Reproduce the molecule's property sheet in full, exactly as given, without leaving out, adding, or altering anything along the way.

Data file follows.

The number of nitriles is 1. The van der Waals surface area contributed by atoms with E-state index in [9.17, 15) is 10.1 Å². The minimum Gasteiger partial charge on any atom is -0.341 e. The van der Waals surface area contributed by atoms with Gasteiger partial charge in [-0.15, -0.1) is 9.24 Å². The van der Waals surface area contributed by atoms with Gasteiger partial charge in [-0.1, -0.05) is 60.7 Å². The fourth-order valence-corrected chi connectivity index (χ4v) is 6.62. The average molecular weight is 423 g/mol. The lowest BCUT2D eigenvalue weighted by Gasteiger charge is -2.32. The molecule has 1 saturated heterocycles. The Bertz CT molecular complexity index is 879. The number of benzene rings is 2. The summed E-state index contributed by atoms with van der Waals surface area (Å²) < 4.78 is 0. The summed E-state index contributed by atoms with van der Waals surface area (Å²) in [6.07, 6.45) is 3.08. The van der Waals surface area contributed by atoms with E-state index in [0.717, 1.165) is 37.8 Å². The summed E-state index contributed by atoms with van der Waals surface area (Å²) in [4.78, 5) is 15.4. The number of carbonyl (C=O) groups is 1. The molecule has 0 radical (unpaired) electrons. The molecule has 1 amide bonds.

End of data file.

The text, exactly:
The number of nitriles is 1. The van der Waals surface area contributed by atoms with E-state index in [9.17, 15) is 10.1 Å². The minimum Gasteiger partial charge on any atom is -0.341 e. The van der Waals surface area contributed by atoms with Gasteiger partial charge in [-0.15, -0.1) is 9.24 Å². The van der Waals surface area contributed by atoms with Gasteiger partial charge in [-0.1, -0.05) is 60.7 Å². The fourth-order valence-corrected chi connectivity index (χ4v) is 6.62. The average molecular weight is 423 g/mol. The lowest BCUT2D eigenvalue weighted by Gasteiger charge is -2.32. The molecule has 1 saturated heterocycles. The Bertz CT molecular complexity index is 879. The number of benzene rings is 2. The summed E-state index contributed by atoms with van der Waals surface area (Å²) < 4.78 is 0. The summed E-state index contributed by atoms with van der Waals surface area (Å²) in [6.07, 6.45) is 3.08. The van der Waals surface area contributed by atoms with E-state index in [0.717, 1.165) is 37.8 Å². The summed E-state index contributed by atoms with van der Waals surface area (Å²) in [4.78, 5) is 15.4. The number of carbonyl (C=O) groups is 1. The molecule has 0 radical (unpaired) electrons. The molecule has 1 amide bonds.